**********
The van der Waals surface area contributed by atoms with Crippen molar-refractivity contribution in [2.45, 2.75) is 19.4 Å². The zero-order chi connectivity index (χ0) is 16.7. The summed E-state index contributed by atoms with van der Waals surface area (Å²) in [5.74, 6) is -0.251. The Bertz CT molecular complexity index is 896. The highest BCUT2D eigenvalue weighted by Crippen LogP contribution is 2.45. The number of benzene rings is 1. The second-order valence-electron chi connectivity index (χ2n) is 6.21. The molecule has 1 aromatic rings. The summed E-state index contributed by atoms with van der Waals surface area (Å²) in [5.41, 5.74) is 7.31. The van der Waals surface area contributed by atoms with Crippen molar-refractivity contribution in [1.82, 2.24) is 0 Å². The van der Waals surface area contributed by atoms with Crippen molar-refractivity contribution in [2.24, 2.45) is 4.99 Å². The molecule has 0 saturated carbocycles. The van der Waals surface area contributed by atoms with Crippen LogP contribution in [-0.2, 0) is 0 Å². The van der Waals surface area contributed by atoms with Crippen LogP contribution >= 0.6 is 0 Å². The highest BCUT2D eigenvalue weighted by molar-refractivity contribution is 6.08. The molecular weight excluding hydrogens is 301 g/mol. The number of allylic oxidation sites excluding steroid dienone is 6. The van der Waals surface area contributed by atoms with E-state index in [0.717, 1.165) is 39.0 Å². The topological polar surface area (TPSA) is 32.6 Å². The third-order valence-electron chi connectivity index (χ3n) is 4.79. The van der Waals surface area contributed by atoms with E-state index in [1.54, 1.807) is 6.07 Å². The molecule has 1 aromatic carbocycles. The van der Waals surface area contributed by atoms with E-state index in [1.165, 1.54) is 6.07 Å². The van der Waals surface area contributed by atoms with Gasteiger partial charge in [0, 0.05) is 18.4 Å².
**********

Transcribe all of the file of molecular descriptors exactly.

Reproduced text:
The van der Waals surface area contributed by atoms with Crippen molar-refractivity contribution in [2.45, 2.75) is 19.4 Å². The zero-order chi connectivity index (χ0) is 16.7. The summed E-state index contributed by atoms with van der Waals surface area (Å²) in [5.74, 6) is -0.251. The Bertz CT molecular complexity index is 896. The highest BCUT2D eigenvalue weighted by Crippen LogP contribution is 2.45. The number of benzene rings is 1. The second-order valence-electron chi connectivity index (χ2n) is 6.21. The molecule has 1 aromatic rings. The summed E-state index contributed by atoms with van der Waals surface area (Å²) in [5.41, 5.74) is 7.31. The van der Waals surface area contributed by atoms with Crippen molar-refractivity contribution in [1.82, 2.24) is 0 Å². The van der Waals surface area contributed by atoms with Crippen molar-refractivity contribution in [2.24, 2.45) is 4.99 Å². The molecule has 0 saturated carbocycles. The van der Waals surface area contributed by atoms with Crippen LogP contribution in [-0.2, 0) is 0 Å². The van der Waals surface area contributed by atoms with Crippen LogP contribution >= 0.6 is 0 Å². The highest BCUT2D eigenvalue weighted by molar-refractivity contribution is 6.08. The molecular weight excluding hydrogens is 301 g/mol. The number of allylic oxidation sites excluding steroid dienone is 6. The van der Waals surface area contributed by atoms with E-state index in [0.717, 1.165) is 39.0 Å². The topological polar surface area (TPSA) is 32.6 Å². The third-order valence-electron chi connectivity index (χ3n) is 4.79. The van der Waals surface area contributed by atoms with E-state index in [1.54, 1.807) is 6.07 Å². The molecule has 1 aromatic carbocycles. The van der Waals surface area contributed by atoms with E-state index in [1.165, 1.54) is 6.07 Å². The van der Waals surface area contributed by atoms with Gasteiger partial charge in [0, 0.05) is 18.4 Å².